#AceBritishHistory – June 06 – English Monarchs – Kings and Queens of England – Alfred the Great.: http://englishmonarchs.co.uk/saxon_6.htm
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The third of King Henry II‘s legitimate sons, Richard was never expected to accede to the throne.
He was, however, the favourite son of his mother, Eleanor of Aquitaine. Although born in Oxford, England, he soon came to know France as his home. When his parents effectively separated, he remained in Eleanor’s care, and was invested with her duchy of Aquitaine in 1168, and of Poitiers in 1172.
This was his consolation prize for the fact that his eldest brother, Henry the Young King, was simultaneously crowned as his father’s successor. Richard and his other brother, Geoffrey, duke of Brittany, thus learned how to defend their property while still teenagers.
As well as being an educated man, able to compose poetry in French and Provençal, Richard was also a magnificent physical specimen, his height is estimated at six feet four inches (1.93 m) tall, and gloried in military activity.
From an early age he appeared to have significant political and military abilities, became noted for his chivalry and courage, and soon was able to control the unruly nobles of his territory.
As with all the true-born sons of Henry II, Richard had limited respect for his father and lacked foresight and a sense of responsibility.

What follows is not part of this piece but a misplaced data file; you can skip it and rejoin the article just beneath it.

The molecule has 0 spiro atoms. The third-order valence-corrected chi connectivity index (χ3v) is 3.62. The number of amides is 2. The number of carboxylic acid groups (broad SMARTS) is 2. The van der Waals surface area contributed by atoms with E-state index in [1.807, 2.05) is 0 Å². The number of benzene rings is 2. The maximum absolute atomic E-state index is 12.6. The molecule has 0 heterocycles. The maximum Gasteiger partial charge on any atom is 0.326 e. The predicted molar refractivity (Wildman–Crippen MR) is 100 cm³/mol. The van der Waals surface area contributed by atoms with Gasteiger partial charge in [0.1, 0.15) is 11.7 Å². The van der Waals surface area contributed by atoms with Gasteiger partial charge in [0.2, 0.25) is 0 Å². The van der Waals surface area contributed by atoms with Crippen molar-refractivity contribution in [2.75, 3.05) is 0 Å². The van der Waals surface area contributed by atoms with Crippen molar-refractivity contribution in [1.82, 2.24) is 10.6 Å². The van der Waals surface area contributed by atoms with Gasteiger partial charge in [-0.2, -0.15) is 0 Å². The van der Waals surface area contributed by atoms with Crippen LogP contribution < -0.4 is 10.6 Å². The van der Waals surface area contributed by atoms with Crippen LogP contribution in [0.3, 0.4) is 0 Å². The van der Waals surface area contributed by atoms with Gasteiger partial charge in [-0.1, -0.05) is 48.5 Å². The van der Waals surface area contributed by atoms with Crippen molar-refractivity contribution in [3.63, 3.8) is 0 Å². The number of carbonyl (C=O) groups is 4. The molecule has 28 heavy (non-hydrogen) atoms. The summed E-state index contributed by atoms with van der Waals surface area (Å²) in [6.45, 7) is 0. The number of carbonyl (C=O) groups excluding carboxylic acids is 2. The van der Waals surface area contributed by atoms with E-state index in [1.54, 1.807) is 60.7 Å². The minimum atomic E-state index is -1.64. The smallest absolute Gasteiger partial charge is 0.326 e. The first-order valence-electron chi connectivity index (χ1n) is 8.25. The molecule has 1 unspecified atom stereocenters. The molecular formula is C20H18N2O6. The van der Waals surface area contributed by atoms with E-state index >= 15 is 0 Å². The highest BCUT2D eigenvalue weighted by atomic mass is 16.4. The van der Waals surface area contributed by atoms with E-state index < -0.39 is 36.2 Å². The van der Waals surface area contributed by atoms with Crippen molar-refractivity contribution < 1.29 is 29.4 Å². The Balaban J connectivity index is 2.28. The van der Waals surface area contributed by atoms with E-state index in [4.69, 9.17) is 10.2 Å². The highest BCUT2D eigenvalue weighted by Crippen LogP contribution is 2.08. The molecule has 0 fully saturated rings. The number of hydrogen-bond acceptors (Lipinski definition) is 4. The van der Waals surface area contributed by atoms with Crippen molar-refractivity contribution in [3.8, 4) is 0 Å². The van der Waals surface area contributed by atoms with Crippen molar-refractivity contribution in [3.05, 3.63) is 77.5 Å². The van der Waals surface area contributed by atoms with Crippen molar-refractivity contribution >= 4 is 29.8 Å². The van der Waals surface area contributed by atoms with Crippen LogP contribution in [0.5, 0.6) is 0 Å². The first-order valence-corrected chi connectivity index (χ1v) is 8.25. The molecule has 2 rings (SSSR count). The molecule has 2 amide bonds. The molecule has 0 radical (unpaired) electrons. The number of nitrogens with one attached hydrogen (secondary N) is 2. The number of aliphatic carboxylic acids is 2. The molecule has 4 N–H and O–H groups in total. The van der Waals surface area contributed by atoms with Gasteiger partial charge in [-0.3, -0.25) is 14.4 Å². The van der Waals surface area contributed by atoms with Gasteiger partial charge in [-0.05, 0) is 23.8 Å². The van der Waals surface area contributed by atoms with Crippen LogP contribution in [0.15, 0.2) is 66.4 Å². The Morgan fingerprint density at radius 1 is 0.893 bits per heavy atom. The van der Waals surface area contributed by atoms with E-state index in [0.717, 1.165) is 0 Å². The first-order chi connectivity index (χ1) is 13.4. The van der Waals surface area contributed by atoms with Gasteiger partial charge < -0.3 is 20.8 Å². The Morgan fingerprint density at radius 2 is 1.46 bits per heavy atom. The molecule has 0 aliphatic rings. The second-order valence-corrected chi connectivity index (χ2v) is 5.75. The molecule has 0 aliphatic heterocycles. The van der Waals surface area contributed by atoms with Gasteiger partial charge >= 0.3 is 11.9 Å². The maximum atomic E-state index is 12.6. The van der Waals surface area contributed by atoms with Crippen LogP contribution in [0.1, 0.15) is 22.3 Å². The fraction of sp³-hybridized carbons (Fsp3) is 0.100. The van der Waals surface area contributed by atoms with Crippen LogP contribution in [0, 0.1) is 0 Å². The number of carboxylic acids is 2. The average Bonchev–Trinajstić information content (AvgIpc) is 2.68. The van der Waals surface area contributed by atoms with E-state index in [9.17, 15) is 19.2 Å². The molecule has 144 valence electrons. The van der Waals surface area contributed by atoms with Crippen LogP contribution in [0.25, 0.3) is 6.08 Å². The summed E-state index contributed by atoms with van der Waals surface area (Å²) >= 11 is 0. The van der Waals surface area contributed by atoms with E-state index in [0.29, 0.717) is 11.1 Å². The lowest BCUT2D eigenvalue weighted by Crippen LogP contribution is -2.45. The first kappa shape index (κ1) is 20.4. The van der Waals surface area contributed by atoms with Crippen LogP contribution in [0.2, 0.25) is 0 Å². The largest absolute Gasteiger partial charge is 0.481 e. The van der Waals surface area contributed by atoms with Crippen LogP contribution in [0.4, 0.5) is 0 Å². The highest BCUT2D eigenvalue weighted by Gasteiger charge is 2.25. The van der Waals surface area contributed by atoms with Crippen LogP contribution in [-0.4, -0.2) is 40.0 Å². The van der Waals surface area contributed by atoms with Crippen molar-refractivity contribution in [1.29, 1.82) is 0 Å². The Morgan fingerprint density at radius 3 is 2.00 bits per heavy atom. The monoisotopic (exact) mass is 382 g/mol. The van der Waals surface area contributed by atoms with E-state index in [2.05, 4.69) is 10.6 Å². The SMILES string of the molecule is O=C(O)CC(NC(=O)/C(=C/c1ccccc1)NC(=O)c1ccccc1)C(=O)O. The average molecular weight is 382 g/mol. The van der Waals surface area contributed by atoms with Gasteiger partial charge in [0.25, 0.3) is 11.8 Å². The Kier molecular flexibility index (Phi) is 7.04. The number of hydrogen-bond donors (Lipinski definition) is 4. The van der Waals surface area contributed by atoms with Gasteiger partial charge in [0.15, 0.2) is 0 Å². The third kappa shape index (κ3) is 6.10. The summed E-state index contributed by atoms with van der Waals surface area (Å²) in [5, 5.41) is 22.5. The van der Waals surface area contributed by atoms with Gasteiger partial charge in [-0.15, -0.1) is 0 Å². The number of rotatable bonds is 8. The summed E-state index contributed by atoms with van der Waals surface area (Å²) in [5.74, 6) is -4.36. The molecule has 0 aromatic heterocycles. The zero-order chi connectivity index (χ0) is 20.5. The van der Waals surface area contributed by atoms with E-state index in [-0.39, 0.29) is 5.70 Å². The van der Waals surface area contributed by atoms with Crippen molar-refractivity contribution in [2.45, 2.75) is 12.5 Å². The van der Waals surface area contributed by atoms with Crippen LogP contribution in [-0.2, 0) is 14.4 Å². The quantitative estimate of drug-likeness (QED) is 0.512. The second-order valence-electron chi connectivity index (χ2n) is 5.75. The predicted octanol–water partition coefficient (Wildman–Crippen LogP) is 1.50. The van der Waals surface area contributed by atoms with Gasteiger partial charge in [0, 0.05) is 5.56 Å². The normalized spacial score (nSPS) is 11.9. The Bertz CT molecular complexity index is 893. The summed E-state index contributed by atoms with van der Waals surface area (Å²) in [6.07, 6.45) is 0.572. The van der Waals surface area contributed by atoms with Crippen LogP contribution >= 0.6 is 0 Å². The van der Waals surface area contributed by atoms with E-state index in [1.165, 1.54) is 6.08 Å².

In 1170, his elder brother Henry the Young King was crowned king of England as Henry III. Historians know him as Henry “the Young King” so as not to confuse him with the later king of this name who was his nephew.
Read More : Richard the Lion Heart
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#AceHistoryNews says the story of the “Lindisfarne Gospels” are part of our very fabric of Britain, this is how they came into being.
An Eight Century monk’s artistic legacy is one of Britain’s greatest literary and religious treasures.
The Lindisfarne Gospels were produced more than 1300 years ago at the monastery of Lindisfarne on the Northumbrian coast. The single volume manuscript consists of 500 pages of beautiful calligraphy and decorative symbols. An Anglo-Saxon translation of the Latin text was added two centuries later and is the earliest known English version of the gospels. The book survived the centuries in spectacular condition and is now held by the British Library.